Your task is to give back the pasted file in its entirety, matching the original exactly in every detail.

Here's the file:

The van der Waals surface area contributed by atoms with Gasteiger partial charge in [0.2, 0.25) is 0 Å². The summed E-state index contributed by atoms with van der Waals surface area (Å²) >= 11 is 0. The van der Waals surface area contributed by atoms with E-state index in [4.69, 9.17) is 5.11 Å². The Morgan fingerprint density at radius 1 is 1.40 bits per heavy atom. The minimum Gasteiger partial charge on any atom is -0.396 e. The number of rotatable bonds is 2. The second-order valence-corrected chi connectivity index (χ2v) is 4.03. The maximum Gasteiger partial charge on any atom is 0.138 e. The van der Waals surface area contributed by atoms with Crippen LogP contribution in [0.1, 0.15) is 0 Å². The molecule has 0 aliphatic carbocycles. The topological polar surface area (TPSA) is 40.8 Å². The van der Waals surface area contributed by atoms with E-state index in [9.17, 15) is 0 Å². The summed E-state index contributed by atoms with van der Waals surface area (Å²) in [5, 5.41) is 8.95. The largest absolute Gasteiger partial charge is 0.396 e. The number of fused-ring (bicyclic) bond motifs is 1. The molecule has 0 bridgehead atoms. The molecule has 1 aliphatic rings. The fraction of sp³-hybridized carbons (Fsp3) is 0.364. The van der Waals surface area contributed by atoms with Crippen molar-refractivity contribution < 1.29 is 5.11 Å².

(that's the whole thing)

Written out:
The van der Waals surface area contributed by atoms with Gasteiger partial charge in [0.2, 0.25) is 0 Å². The summed E-state index contributed by atoms with van der Waals surface area (Å²) >= 11 is 0. The van der Waals surface area contributed by atoms with E-state index in [4.69, 9.17) is 5.11 Å². The Morgan fingerprint density at radius 1 is 1.40 bits per heavy atom. The minimum Gasteiger partial charge on any atom is -0.396 e. The number of rotatable bonds is 2. The second-order valence-corrected chi connectivity index (χ2v) is 4.03. The maximum Gasteiger partial charge on any atom is 0.138 e. The van der Waals surface area contributed by atoms with Crippen LogP contribution in [0.1, 0.15) is 0 Å². The molecule has 0 aliphatic carbocycles. The topological polar surface area (TPSA) is 40.8 Å². The van der Waals surface area contributed by atoms with E-state index in [9.17, 15) is 0 Å². The summed E-state index contributed by atoms with van der Waals surface area (Å²) in [5, 5.41) is 8.95. The largest absolute Gasteiger partial charge is 0.396 e. The number of fused-ring (bicyclic) bond motifs is 1. The molecule has 0 bridgehead atoms. The molecule has 1 aliphatic rings. The fraction of sp³-hybridized carbons (Fsp3) is 0.364. The van der Waals surface area contributed by atoms with Crippen molar-refractivity contribution < 1.29 is 5.11 Å².